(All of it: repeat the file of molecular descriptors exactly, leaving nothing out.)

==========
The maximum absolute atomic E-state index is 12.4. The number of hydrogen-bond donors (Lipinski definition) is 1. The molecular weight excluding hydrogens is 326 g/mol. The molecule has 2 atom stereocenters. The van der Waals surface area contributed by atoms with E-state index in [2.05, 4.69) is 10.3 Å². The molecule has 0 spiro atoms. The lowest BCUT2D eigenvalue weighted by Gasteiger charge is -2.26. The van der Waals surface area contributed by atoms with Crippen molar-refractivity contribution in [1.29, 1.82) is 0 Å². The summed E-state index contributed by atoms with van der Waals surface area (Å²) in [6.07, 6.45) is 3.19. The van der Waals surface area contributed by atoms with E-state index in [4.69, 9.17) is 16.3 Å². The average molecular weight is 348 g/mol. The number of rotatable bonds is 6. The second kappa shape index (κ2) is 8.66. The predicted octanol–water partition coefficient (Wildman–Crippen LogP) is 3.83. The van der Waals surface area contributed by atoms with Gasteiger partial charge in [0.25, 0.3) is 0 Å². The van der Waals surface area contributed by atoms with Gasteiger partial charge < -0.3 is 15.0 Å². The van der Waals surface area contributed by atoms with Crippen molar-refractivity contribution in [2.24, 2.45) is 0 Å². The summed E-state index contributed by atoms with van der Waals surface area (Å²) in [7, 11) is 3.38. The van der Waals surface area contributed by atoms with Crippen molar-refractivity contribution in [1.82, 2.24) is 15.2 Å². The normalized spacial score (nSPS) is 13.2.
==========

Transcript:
The maximum absolute atomic E-state index is 12.4. The number of hydrogen-bond donors (Lipinski definition) is 1. The molecular weight excluding hydrogens is 326 g/mol. The molecule has 2 atom stereocenters. The van der Waals surface area contributed by atoms with E-state index in [2.05, 4.69) is 10.3 Å². The molecule has 0 spiro atoms. The lowest BCUT2D eigenvalue weighted by Gasteiger charge is -2.26. The van der Waals surface area contributed by atoms with Crippen molar-refractivity contribution in [1.29, 1.82) is 0 Å². The summed E-state index contributed by atoms with van der Waals surface area (Å²) in [6.07, 6.45) is 3.19. The van der Waals surface area contributed by atoms with E-state index in [4.69, 9.17) is 16.3 Å². The average molecular weight is 348 g/mol. The number of rotatable bonds is 6. The second kappa shape index (κ2) is 8.66. The predicted octanol–water partition coefficient (Wildman–Crippen LogP) is 3.83. The van der Waals surface area contributed by atoms with Gasteiger partial charge in [0.25, 0.3) is 0 Å². The van der Waals surface area contributed by atoms with Gasteiger partial charge < -0.3 is 15.0 Å². The van der Waals surface area contributed by atoms with Crippen molar-refractivity contribution in [2.24, 2.45) is 0 Å². The summed E-state index contributed by atoms with van der Waals surface area (Å²) in [7, 11) is 3.38. The van der Waals surface area contributed by atoms with Crippen molar-refractivity contribution in [1.82, 2.24) is 15.2 Å². The normalized spacial score (nSPS) is 13.2.